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Post-Postmodernism in Adam Sandler’s Filmography

By: Sam Poulos


The continued success of Adam Sandler movies through the 21st century is the single greatest mystery of the anthropocene. At first, Sandler’s movies were pretty much what you’d expect from someone with his background--solid throw away comedies, some of which, such as Billy Madison, Happy Gilmore, and The Waterboy, becoming DVD shelf classics. But Sandler’s movies got worse and worse for decades, and he became more and more tired of playing himself. But for some reason the demand for more Sandler movies was there, so they kept making sequels to Grown Ups and Hotel Transylvania. Why was there demand for Adam Sandler’s movies? Who knows. Public education has been going down hill for a while though.

So what do you do, when you are Adam Sandler in this moment, after a career of terrible movies takes you to the top of stardom? Sandler now faces an entertainment industry version of survivors guilt. Sandler saw other contemporaries of his, such as Eddie Murphy, David Spade, and Chris Farley, fade off into obscurity or die as he continued to exist as the most popular comedic actor in Hollywood, for seemingly no reason. The world seems chaotic and pointless. For both the postmodernist and Adam Sandler the idea of “meaning” has long passed in the rear view mirror, even as existence marches on. Sandler’s Netflix Comedy special, 100% Fresh, sees the comedian try to come to terms with the absurdity of his reality, and produce something positive from it.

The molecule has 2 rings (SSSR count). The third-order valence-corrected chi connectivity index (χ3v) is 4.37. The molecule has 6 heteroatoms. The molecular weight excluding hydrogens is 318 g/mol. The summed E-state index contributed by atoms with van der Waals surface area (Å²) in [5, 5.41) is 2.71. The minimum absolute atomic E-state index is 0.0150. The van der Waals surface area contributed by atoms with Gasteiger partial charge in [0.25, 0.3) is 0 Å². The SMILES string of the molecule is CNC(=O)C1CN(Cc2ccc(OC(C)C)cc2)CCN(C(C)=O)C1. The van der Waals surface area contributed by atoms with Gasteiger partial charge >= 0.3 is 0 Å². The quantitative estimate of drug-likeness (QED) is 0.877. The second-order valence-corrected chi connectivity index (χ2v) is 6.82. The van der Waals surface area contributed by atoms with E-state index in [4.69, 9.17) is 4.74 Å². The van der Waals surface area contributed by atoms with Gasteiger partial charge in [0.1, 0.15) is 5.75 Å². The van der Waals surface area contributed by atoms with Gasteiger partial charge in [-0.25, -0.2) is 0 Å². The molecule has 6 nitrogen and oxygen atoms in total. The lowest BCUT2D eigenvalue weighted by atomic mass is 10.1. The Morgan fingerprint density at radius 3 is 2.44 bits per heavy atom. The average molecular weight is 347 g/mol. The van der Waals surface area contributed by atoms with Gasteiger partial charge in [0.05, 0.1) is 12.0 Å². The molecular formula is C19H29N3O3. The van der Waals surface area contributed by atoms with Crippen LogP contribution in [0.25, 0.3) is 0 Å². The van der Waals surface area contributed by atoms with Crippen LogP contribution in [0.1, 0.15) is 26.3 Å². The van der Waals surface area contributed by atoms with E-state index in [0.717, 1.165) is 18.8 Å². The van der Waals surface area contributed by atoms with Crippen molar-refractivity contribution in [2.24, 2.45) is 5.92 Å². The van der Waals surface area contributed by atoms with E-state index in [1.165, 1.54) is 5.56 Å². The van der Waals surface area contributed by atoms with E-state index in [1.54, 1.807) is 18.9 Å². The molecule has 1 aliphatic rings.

Where the special fails is in trying to appear genuine through subversion of certain norms of comedy specials. Sandler wears casual clothes, frequently turns his back to the audience, and performs on sparsely filled stages without any sort of backdrop or lighting. But these attempts to make the special feel more intimate fall flat, partly because the special is not filmed in one location, but is composed of several different recordings. The role and importance of the audience is decreased by the transition from one to the next interchangeably. Where the special succeeds is when Sandler drifts from one persona to the next freely, unmoored by any standards. Sandler no longer needs to really try in his performance, and so where he does put his effort is in some ways more personal than entertaining. This effect is exemplified in Sandler’s tribute to the late Chris Farley.

On an empty stage, Sandler fumbles through a couple chords and a shaky solo on the electric guitar in his best impression of Bob Dylan/Bruce Springsteen, as video clips of him and Farley roll on the jumbotron behind his head. By praising Farley, Sandler definitely perpetuates the grand narrative of his own past, and in some ways he tries to embody Farley on stage as some sort of 27-club member come back from the grave. It’s jarring to see Adam Sandler playing such a different role than we’re used to seeing him play. While embedded within the performance is the chaos of a world that could make Sandler a superstar, the primary sentiment is reassuring. Sandler knows there’s no reason people should be listening to him sing, and it doesn’t matter what he sings because they’ll pay to hear it. Sandler finds freedom in this system, and sings about what so he sings about what matters most.


Photo Credits to DepositPhotos

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